Recently, Healthcare Providers Service Organization (HPSO) and CNA released a case study involving a physical therapist and the owner of the physical therapy practice at which the therapist worked. The two were sued for medical malpractice, with one of the allegations being inadequate patient assessment.
This case study will benefit new graduates as well as those rehabilitation professionals who have been practicing for several years. There are important lessons for therapists and practice owners as HPSO and CNA both outline failures not only on the part of the treating physical therapist but also the private practice owner.
This case highlights the importance of therapists conducting thorough evaluations, documenting evaluation findings with every patient contact, conducting and documenting thorough patient assessments, and communicating a change in condition to the referring healthcare provider. Therapy practices must have policies and procedures in place that cover patient care protocols, infection control, HIPPA (Health Insurance Portability and Accountability Act), Occupational Safety and Health Administration (OSHA) guidelines, documentation, ethics, and other areas. Practice owners must schedule periodic training to ensure patient safety and the review of policies and procedures. There must be documentation of the training
Outline of the Case Study
The Mechanism of Injury and Initial Orthopedic Treatment
- A forty-five-year-old female falls at work and sustains an ankle injury with an emergency department resultant diagnosis of Right Grade III lateral ankle sprain.
- The Orthopedic Treatment focused on pain management, stabilization with issuing a Controlled Ankle Movement (CAM) boot, Non-Weight Bearing (NWB) for three (3) weeks, and a referral for therapy services.
Physical Therapy Initial Assessment and Course of Treatment
- Initial Physical Therapy Assessment two days s/p orthopedic appointment
- The therapist documented the patient was wearing a CAM walker boot.
- Pertinent patient medical history reported by the patient included:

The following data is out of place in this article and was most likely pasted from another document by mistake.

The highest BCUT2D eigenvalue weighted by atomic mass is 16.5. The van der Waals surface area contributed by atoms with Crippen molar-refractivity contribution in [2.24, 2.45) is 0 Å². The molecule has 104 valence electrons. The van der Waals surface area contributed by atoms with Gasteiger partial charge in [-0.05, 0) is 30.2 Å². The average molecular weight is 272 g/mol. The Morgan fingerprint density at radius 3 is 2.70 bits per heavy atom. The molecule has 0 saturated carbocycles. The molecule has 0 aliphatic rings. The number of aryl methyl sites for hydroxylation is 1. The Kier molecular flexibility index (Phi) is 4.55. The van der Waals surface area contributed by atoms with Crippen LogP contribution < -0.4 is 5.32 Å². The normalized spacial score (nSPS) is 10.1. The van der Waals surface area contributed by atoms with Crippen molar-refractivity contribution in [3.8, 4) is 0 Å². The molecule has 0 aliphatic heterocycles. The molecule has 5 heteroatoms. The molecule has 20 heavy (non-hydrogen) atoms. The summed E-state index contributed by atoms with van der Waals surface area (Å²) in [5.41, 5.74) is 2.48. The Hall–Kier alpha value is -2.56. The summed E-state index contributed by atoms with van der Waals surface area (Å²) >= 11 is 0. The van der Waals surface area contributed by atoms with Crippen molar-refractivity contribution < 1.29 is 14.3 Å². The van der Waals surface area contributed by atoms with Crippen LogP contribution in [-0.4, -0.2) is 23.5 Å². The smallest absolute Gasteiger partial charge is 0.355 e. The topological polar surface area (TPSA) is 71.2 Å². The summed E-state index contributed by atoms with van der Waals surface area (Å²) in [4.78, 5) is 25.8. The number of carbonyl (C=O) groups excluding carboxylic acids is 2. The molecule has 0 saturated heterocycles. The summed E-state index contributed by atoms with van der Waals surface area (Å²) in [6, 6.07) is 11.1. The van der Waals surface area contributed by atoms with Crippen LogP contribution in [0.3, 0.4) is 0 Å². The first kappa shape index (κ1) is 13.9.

- Relatively healthy without chronic or acute illness.
- One-pack a day smoker for the past 30 years.
- Recently started oral contraceptive medication to treat abnormal premenopausal menstrual bleeding.
- Complaint of right calf pain with patient describing the sensation as a pulled muscle. The patient indicated the pain could be from the walking boot.
- The therapist documents the patient plans to go on a cruise in the near future with the patient’s goal to ambulate without the CAM boot.
- The therapist performed a Pratt Test to the right calf which was negative but failed to document the findings in the patient record.
- The therapist failed to document the patient’s calf pain.
- Day One Physical Therapy Treatment
- Patient continued to experience complaints of right calf pain with the patient utilizing the right ankle during therapy.
- The therapist continued to believe the CAM boot was the probable cause of the patient’s calf pain.
- The therapist reported conducting an examination of the patient’s calf with no clinical signs of a deep vein thrombosis and a negative Pratt Test, relating the calf pain to the CAM boot.
- The therapist failed to document in the medical record the calf examination and assessment of the calf.
- Day Two Physical Therapy Treatment
- The patient reported removing the CAM boot at work to walk around without support to speed up the recovery.
- The therapist expressed concern about the patient’s presentation and comments while addressing the patient in the waiting room. During the brief walk to the exercise room the patient became short of breath and had to stop to rest, stating “I don’t know what‘s wrong with me today, I feel so tired.”
- The therapist’s assessment of the right calf revealed the calf was softer than it had been the two prior examinations with the Pratt Test remaining negative with no signs of pain.
- On Day two, due to the negative clinical evaluation, the therapist continued with the patient’s therapy consisting of active range of motion and toe exercises. The patient was unable to ambulate upstairs.
- At the conclusion of the therapy, as the patient walked back to the waiting room the patient became short of breath. The therapist instructed the patient to contact her physician regarding the shortness of breath, fatigue, and calf pain prior to the cruise with the patient reporting there was no reason to go to the physician.
- The therapist did not document in the medical record the recommendation for the patient to seek medical attention from the physician nor the patient’s response of not intending to seek medical attention. The therapist did document in the medical record, “The patient stated she will be on cruise for 14 days and would return to therapy after her vacation.”